Power abuse: Corruption hallmarks of APNU/AFC regime

Dear Editor,

The APNU/AFC regime is a throwback to the PNC’s days in office (1964-1992). This is not surprising since the PNC is the dominant force in this coalition Government.

Any doubts one may have had about this dispensation must have been dispelled when they heard the speech that the PNC Leader, David Granger, made at the party’s recent Congress.

Granger asserted that his government is being guided by the ideas of Forbes Burnham.

What were those ideas in relation to governance?

The most prominent was the paramountcy of the party (PNC). Burnham saw the state apparatus as just another arm of the party to utilise as it pleased.

That is the philosophy that led to taking measures to turn state institutions into party arms. The Army and Police had to swear loyalty to the party and its leader. According to Kenn Danns, who wrote the PNC’s militarisation of the state, all officres of the army and police had to be members of the PNC.

The PNC groups were used to recruit soldiers and police personnel.

The regime even had the PNC flag flown above the Guyana Flag at the Court of Appeal. This signalled that the judiciary, too, was not independent of the PNC’s influence.

Indeed, one commentator wrote that after a while, judges did not have to be told what to do; they anticipated what the leader wanted and delivered.

This mode of governance led to gross abuse of power and widespread corruption. It finally culminated and damaged the economy, pauperising the masses.

An examination of this regime will clearly show that we are on the same road. The Granger-led regime has quickly taken up where the Burnham regime left off.

First of all, we see the widespread racial and political discrimination taking place. Persons suspected to be supporters of the PPP/Civic have been and are being dismissed from their jobs. This has affected Indo-Guyanese workers the most. But it is not confined to them. Some 2000 Amerindians were fired in one devastating blow. Many Afro-Guyanese who showed signs of independent thinking have also been sent packing.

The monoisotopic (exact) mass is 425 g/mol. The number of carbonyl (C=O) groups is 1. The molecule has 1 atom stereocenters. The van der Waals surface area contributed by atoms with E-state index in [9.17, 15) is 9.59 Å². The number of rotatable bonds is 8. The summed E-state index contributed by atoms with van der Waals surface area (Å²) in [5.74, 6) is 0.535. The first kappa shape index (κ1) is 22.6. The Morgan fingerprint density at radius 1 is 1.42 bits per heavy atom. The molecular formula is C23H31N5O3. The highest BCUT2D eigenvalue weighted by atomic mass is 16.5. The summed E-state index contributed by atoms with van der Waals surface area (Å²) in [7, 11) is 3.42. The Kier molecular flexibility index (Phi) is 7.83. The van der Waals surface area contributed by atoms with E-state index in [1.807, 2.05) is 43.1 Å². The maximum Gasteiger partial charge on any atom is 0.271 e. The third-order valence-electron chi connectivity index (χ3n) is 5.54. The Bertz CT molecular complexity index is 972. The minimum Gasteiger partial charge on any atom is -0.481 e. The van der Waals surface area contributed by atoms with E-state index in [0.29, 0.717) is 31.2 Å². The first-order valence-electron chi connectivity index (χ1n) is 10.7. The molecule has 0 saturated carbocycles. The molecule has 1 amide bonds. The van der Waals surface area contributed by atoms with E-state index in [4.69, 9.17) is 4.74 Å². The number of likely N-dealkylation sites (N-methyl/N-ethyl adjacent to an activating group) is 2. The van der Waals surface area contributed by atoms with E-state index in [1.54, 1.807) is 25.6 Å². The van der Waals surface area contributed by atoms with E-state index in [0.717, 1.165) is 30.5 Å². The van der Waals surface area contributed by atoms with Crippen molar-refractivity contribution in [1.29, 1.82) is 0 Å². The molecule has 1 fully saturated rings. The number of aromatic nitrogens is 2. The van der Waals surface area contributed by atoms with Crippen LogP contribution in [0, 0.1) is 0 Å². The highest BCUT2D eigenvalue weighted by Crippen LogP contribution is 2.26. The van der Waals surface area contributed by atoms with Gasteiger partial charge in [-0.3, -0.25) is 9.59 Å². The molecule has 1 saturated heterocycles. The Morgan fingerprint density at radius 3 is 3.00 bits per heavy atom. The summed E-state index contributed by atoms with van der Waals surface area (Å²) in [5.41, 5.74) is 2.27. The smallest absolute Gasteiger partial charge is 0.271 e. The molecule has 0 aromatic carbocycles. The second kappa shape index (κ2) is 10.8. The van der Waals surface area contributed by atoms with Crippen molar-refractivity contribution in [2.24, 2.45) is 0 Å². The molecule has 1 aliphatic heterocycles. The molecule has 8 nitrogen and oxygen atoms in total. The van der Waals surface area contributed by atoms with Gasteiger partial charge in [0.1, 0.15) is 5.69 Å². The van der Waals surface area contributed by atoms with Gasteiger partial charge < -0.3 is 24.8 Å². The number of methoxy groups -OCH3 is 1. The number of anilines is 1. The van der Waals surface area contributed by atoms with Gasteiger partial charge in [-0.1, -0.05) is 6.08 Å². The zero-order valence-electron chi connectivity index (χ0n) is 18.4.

This is total disregard for people’s human rights.

The philosophy of paramountcy has made members of the regime insensitive to public opinion.

The regime has also been demonstrating callous disregard for the laws of our society.

The procurement process has been abandoned and the regime has gone back to the PNC’s practice of ‘fat fowling’ their friends. Sole sourcing of pharmaceutical and other goods and services has become the norm.

The case of the bond to house drugs is a case in point. The Government advanced enough money to allow the purchase of the building. All the expenses have fallen on the taxpayers and yet they are paying $12.5 million a month to rent the facility.

Who will believe that this deal is not tainted with corruption?

Who would believe that kickbacks have not been received for the huge tax write-offs granted by the government to big companies?

At the same time, the small man, including donkey and horse cart operators, are being asked to pay taxes.

The cases that are being settled long before they reach the courts tell their own story as well. While the economy stagnates and sinks, the members of the regime are living it up in ‘Daimler’ style. At the same time, we are witnessing disturbing signs of control by the regime.

Many ordinary Guyanese have questioned why the elections petition case is not being heard as yet.

Why is Gecom, another organisation that appears to be captured in the regime’s net, resisting efforts to prove the integrity of the last elections?

The state’s control is beginning to stifle Guyanese. The devastating impact on the economy is being felt. This path led us to a deadend before.

It seems to be no different now.


Donald Ramotar

Former President